Metabolism rises for 14 hours after hard exercise


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Pretty cool study from David Nieman’s group at Appalachian State, just published online at Medicine & Science in Sports & Exercise. We’ve all heard the various theories about how exercise pumps up your metabolism so you’re burning extra calories throughout the day. The only problem is that attempts to measure this have produced all sorts of conflicting results, primarily because it’s such a pain to measure. You have to hook people up to complicated metabolic measuring equipment over and over, control for whatever random activities they do throughout the day, and so on.

This new study has two big strengths. One is a fancy, newly built “metabolic chamber” — basically a tiny room where everything that goes in and out is strictly controlled, including oxygen and carbon dioxide. Measuring the amounts of oxygen and CO2 going in and out (along with exact knowledge of the food going in and human wastes going out) allows the researchers to calculate exactly how many calories the subjects burn while they’re in the room.

And the second strength is that they were pretty hard-ass about the study protocol. The subjects (10 healthy young men) spent two 24-hour periods in the metabolic chamber: one where they did basically nothing, and the other where they did nothing except one 45-minute cycling session at about 70% VO2max:

At 8:00 am, subjects were sealed in the chamber and asked to stay in a seated position unless they needed to use the restroom or perform other necessary daily activities (e.g. washing hands, brushing teeth, etc.). Breakfast was served through an air lock passage at 9:00 am. On rest days, subjects remained in a seated position from breakfast until 12:30 pm when they were asked to get up and stretch for 2 minutes. On both rest and exercise days starting at 12:30 pm, subjects were asked to get up and stretch for 2 minutes every hour until 6:30 pm… Subjects were asked to remain in the seated position until 8:00 pm, at which point they were able to relax and lay down but not go to sleep. Bed time was at 10:30 pm, and subjects were asked to lie down even if they were not sleeping.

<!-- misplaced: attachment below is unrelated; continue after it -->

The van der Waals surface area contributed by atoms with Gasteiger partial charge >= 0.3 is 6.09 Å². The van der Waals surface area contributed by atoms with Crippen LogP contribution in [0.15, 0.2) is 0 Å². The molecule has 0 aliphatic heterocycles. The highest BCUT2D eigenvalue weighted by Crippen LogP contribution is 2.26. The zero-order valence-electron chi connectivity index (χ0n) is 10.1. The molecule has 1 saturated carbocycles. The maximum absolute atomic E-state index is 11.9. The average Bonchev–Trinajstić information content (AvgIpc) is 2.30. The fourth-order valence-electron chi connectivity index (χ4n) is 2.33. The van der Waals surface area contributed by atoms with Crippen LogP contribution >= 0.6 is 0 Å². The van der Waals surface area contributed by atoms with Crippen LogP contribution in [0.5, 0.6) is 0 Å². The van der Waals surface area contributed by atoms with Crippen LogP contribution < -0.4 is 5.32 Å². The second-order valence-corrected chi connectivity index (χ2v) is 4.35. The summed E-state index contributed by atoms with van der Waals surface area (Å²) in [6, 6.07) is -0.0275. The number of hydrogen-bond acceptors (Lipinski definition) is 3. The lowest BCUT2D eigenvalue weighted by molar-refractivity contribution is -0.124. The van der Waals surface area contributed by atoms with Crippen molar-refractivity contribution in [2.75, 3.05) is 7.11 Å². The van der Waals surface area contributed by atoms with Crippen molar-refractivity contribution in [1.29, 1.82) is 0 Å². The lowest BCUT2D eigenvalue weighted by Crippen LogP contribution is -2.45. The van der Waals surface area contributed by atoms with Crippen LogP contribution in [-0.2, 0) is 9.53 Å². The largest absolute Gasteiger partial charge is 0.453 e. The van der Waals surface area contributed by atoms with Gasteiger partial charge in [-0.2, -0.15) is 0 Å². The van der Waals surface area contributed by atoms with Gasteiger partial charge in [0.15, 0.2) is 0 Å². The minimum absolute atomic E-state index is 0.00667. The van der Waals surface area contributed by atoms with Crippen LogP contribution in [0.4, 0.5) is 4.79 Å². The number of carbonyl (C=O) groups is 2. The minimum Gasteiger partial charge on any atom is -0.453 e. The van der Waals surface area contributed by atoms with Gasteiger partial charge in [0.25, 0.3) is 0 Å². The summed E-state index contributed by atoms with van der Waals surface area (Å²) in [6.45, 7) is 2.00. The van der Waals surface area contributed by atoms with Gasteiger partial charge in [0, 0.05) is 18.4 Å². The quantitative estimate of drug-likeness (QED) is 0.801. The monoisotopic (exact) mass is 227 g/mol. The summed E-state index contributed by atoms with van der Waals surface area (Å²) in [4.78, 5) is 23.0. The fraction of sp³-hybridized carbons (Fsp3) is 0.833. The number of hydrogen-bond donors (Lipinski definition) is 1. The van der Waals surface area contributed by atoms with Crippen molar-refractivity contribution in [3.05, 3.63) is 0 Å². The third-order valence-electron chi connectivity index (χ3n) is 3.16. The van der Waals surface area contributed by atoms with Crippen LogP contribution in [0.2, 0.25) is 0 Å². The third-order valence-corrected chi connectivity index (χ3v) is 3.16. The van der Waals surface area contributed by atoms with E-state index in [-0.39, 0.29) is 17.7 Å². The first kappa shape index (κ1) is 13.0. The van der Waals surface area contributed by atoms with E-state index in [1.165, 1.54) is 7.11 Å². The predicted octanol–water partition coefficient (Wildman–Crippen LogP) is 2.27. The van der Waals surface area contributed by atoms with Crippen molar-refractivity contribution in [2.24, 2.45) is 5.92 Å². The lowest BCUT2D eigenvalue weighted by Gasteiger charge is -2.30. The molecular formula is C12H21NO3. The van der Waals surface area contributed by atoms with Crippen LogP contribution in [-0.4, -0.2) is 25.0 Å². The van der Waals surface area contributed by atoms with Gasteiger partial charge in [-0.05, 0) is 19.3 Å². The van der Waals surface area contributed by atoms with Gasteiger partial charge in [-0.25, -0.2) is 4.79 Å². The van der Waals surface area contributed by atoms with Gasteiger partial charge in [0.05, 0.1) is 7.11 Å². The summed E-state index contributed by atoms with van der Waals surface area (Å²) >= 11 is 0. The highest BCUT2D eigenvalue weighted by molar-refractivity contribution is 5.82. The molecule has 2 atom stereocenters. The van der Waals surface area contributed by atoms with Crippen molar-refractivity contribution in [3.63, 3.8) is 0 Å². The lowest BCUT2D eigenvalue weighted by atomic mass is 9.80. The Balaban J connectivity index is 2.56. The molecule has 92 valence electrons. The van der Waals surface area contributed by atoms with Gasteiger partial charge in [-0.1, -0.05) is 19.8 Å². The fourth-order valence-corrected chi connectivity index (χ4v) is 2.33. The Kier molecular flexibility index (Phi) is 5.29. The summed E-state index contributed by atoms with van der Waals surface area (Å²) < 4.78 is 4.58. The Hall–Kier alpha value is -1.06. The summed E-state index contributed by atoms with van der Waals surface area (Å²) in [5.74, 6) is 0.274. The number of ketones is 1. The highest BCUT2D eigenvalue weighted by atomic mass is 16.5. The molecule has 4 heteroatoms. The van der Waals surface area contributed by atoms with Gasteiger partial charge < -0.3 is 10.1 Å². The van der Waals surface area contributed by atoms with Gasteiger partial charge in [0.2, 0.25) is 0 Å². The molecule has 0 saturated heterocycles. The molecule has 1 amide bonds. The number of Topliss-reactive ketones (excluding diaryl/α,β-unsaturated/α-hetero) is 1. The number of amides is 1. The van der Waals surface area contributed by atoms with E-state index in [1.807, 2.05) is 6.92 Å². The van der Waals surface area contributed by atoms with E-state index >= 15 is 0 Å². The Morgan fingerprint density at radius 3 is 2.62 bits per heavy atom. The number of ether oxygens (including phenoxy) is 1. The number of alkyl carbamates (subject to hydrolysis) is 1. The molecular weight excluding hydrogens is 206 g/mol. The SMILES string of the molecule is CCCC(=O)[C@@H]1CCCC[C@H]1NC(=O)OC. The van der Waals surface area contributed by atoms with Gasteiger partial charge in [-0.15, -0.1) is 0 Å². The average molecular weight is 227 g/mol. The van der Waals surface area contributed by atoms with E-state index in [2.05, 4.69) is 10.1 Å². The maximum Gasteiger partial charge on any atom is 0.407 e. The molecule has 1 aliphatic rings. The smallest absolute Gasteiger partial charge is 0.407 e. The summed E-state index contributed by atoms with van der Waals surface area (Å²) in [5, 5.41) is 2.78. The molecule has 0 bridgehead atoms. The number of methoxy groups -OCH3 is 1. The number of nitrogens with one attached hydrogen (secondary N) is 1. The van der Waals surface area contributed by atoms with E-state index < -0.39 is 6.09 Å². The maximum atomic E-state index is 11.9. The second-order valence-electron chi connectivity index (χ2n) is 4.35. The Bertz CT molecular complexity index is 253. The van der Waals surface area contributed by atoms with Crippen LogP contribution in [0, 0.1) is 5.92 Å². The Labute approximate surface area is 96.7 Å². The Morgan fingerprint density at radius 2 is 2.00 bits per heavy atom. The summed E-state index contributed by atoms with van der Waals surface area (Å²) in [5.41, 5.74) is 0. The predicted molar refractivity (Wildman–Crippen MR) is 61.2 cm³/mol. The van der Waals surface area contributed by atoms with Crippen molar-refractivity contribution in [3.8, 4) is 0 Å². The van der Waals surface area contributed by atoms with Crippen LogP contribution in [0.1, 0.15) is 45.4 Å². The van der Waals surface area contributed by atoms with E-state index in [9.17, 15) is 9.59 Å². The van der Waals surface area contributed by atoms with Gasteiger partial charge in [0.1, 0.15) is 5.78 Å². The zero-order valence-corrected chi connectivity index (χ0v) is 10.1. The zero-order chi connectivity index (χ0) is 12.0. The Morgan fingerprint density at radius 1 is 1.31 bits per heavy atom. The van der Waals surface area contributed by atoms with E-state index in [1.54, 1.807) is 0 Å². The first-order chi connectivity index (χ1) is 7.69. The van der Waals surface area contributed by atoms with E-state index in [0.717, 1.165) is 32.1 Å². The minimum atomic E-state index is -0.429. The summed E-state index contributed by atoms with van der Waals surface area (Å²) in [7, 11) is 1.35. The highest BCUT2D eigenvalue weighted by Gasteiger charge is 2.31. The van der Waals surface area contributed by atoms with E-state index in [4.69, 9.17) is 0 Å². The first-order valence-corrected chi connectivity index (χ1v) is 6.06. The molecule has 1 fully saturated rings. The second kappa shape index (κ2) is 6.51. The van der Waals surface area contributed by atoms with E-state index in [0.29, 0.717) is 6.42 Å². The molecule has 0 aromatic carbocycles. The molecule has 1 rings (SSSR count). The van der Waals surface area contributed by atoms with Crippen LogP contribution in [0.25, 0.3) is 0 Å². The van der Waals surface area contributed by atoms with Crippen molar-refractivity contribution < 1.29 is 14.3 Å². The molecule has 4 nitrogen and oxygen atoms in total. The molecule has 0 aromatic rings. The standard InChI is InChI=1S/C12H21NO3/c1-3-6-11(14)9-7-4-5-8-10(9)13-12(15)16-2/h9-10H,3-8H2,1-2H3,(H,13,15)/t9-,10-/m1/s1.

Hard core! Anyway, getting (finally) to the point: exercise boosted metabolism for the next 14 hours, burning an extra 190 calories in addition to the 519 calories burned by cycling (i.e. 37 percent extra). Note that it was vigorous exercise, which the researchers believe is important — some of the earlier studies that didn’t find any metabolic boost used more leisurely protocols (e.g. 50% VO2max). Here’s what the data looked like:

9 Replies to “Metabolism rises for 14 hours after hard exercise”

  1. That is very encouraging news, especially as I’d often heard the contradictory conclusion (i.e. that there was no post-exercise increase to an athlete’s metabolism). Does the study indicate any plans to conduct additional studies? If so I’d be curious to see the extent and duration of the post-exercise metabolism increase as a function of the duration of the exercise, it’s vigorousness (measured as a percent of VO2 max) and whether treadmill running – versus stationary cycling – results in the same conclusions. My speculation is that since running employs more muscles that the post-exercise metabolic effect might be a bit greater (i.e. for a given VO2 max and exercise duration).

  2. @Mark U.
    The study doesn’t say anything about future research, but it does note that the metabolic chamber is “newly constructed” at the UNC Chapel Hill Nutrition Research Institute. I’d bet we’ll see a steady stream of studies with the new toy over the next few years. That being said, these studies are so invasive and labour-intensive to conduct that it’s going to take a long time to build up data.

    I agree that it’ll be great to see how this effect varies with intensity, duration, exercise modality, and so on. From a weight-loss perspective, it’ll also be interesting to see whether similar effects are observed in subjects who are already obese — perhaps that’s one of the metabolic responses that gets blunted.

  3. Funny that waking up at 6.30 causes a spike in both conditions.

    I forsee a weight loss regimen based on that snooze button on your alarm clock 🙂

  4. I’ve always felt that’s intuitive, but nice to see it confirmed. Any word on how this might also relate to racing- e.g. maximal effort? For my interest it would be swimming, so shorter bursts with longer warm up/ cool down times.

  5. @MM
    That’s a good question — unfortunately, I have no data to answer it with, just speculation and my own personal biases! Given that 50% VO2max showed no metabolism boost and 70% VO2max showed a significant one, we can extrapolate and guess that the harder you go, the bigger the effect. But obviously it’s going to depend on duration too — hard to imagine one single 50 free doing a whole lot. And I suspect most of the warm up and cool down isn’t contributing much.

    My subjective feelings as a runner: one four-minute race where I truly went to the well would take a LOT more out of me for the rest of the day than a standard hour-long training run. A 15-minute race would take even longer to recover from. Does that mean my metabolism was elevated after those races? I don’t know, but I’d guess yes — and maybe even more so than after all but the hardest training sessions.

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